Gestational diabetes is a term used to describe diabetes or abnormal glucose tolerance discovered during pregnancy. While many women enter pregnancy with a diagnosis of diabetes (whether on medication or not), gestational diabetes is used to describe diabetes that is diagnosed in the second half of pregnancy. Insulin resistance is common during pregnancy, and the result of hormonal changes as well as increased body weight essentially causes there not to be an effective dose or uptake of insulin. As such, serum glucose levels rise in this setting and can continue to rise as pregnancy hormones and body weight continue to increase.
Gestational diabetes is caused by an inadequate level of insulin combined with the cell’s inability to take insulin into the cell properly (insulin resistance). Risk factors for gestational diabetes include a family history of type 2 diabetes, a previous pregnancy with gestational diabetes, delivery of a large infant previously, and increased sugar in the urine. Diagnosis is made by elevated blood glucose levels. While the majority of the problems and risks are assumed by the fetus during the pregnancy period, over 30 (and as high as 50) percent of individuals with a history of gestational diabetes will go on to develop non -insulin (type 2) diabetes on their own within 10 years.
The highest risk of gestational diabetes include older age at pregnancy, overweight, a history of previous abnormal glucose metabolism or tolerance tests, a sedentary lifestyle, and coexisting high blood pressure or metabolic syndrome. Women with a condition known as polycystic ovary syndrome also have higher risks. Women who are diagnosed with gestational diabetes are considered to have high risk pregnancies and are generally followed in a specialty obstetrics clinic along with a diabetes nurse educator and a dietician.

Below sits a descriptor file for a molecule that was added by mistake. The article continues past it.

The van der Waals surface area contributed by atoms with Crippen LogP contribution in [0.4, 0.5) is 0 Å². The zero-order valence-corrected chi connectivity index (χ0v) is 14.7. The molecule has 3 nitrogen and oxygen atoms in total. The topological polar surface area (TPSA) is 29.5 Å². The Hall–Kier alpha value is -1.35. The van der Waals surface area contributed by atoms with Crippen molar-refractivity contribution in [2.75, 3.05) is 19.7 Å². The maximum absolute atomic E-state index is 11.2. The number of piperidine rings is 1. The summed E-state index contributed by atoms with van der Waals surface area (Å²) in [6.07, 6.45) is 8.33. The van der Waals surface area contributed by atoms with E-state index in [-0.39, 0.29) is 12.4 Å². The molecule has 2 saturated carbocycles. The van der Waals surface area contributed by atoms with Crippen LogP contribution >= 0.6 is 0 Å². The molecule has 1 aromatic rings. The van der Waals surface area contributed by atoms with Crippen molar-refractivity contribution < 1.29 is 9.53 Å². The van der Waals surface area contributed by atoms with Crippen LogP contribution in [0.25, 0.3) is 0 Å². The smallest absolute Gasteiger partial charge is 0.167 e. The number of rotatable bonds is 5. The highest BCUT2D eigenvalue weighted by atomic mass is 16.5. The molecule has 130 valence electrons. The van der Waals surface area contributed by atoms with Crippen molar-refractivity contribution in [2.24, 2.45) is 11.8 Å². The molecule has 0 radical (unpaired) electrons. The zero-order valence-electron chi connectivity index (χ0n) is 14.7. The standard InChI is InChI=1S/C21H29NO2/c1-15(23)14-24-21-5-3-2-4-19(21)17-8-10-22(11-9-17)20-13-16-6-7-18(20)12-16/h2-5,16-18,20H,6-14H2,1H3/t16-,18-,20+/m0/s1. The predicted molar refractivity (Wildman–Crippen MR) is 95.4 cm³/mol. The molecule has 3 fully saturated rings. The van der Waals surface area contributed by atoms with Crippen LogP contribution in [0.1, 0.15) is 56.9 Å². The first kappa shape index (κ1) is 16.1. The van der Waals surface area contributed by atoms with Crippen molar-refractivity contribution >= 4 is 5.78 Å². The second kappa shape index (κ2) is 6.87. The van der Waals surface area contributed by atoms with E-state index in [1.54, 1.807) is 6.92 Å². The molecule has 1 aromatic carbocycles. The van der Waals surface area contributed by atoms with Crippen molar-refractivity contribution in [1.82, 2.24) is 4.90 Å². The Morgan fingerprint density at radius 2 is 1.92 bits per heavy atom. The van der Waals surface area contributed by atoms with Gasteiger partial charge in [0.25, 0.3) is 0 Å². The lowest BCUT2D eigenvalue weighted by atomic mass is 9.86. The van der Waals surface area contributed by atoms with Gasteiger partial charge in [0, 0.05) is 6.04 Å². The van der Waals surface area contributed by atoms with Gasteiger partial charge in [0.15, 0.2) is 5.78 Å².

There are maternal complications to gestational diabetes. There are increased risks to spontaneous abortion, an increased risk of premature delivery, increased frequency of eclampsia (high blood pressure and kidney problems), premature labor, and a higher likelihood of Cesarean section. Needless to say, in some women insulin will have to be started in order to control blood sugars, and that can have effects on the mother if the dosage is not well applied. Most women after delivery will be able to discontinue the insulin and go back to their previous state of health. It goes without mentioning that newborns are all subject to similar risks, including congenital malformation, larger babies, stillbirths, and other complications.
While there was a time when insurance applications were universally postponed until a pregnancy was completed, most cases can now be considered at the same rates at which they would have been issued if there was not a pregnancy in process. In gestational diabetes however, the underwriter looks for good control of blood sugars and watches for any other complications that can develop, such as high blood pressure or kidney problems. Some cases will be postponed if complications develop until the baby is delivered. When insulin is used or blood sugars prove to be hard to control, there is always the consideration that gestational diabetes is a risk factor for not only type 2 diabetes in the future but for a risk of diabetes with subsequent pregnancies. A case may indeed be postponed until delivery, but applicants can be offered preferred rate consideration if 5-10 years have passed since the last episode of gestational diabetes and general health remains otherwise good.
Robert Goldstone, MD, FACE, FLMI
Goldstone, board certified internist and endocrinologist, is vice president and chief medical officer for Pacific Life and Pacific Life and Annuity. He has extensive brokerage and life insurance experience, having been medical director at both MetLife Brokerage and Transamerica Occidental Life. Goldstone is board certified in insurance medicine and the inaugural recipient of the W. John Elder Award for Insurance Medicine Journalism Excellence. He was also honored as a fellow of the prestigious American College of Endocrinology and has written monthly for Broker World since 1990. Goldstone can be reached by telephone at 949-420-8390. Email: firstname.lastname@example.org.